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  #21  
Old 10-06-2013, 02:30 PM
Without A Drought Without A Drought is online now
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this seems like a relatively straight forward project. yes it will be invasive to the landscape and the system, but something that can be worked out pretty easily. make sure you size the new main large enough to allow multiple zones running at once. markout all the mains and VB's and make some copies. then start drawing the new main and note all of the road blocks. it may take a few sketches to come up with a workable pipeline path.
i wouldnt worry too much about hitting pipes and wire. try to minimize the damage, and make sure you either pad enough in the estimate to cover repairs or write in that repairs will be handled on a TM basis.
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  #22  
Old 10-07-2013, 02:04 AM
Sierra9093 Sierra9093 is offline
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Major Mod

The water meters are in the basements. Each double circle on the
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  #23  
Old 10-07-2013, 02:52 AM
Sierra9093 Sierra9093 is offline
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Without A Drought; the water meters are in the basements. Each double circle on the drawing represents a back flow and is approximate where the water meter is in the basement. My plan is to have the HOA build a small building to house the tap onto the water main from there and distribute it to the VBs.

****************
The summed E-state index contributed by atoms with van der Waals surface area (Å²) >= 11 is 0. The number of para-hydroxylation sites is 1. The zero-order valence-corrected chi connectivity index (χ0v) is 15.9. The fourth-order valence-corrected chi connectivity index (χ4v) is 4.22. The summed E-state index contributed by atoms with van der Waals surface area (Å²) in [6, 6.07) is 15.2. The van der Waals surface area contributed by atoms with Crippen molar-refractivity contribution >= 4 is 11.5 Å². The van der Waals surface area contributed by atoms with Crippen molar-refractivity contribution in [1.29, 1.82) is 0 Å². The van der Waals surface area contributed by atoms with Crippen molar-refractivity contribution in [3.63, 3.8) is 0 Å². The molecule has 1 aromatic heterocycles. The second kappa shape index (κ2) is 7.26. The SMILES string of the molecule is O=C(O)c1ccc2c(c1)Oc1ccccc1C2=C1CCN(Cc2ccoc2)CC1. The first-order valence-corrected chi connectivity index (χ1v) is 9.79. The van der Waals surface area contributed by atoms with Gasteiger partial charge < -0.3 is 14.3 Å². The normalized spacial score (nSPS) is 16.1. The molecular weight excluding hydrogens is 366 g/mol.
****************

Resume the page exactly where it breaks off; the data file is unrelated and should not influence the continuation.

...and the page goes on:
jbell36; It's not so much a nightmare as it is a lot of work and it is my job to find the best, yet cheapest way to accomplish this. I also have to split a super zone (a back flow preventer) with six zones into 12 zones(Yea, the one with the pump). That's going to be tricky too. Each unit does not have a meter. 1 meter serves 3 units and there is the problem the HOA is picking up the cost of irrigation as part of the upkeep, but the problem is they have to split the bill every month and the bill for three units irrigation is very substantial, hence the request to split the irrigation off from the residents bill.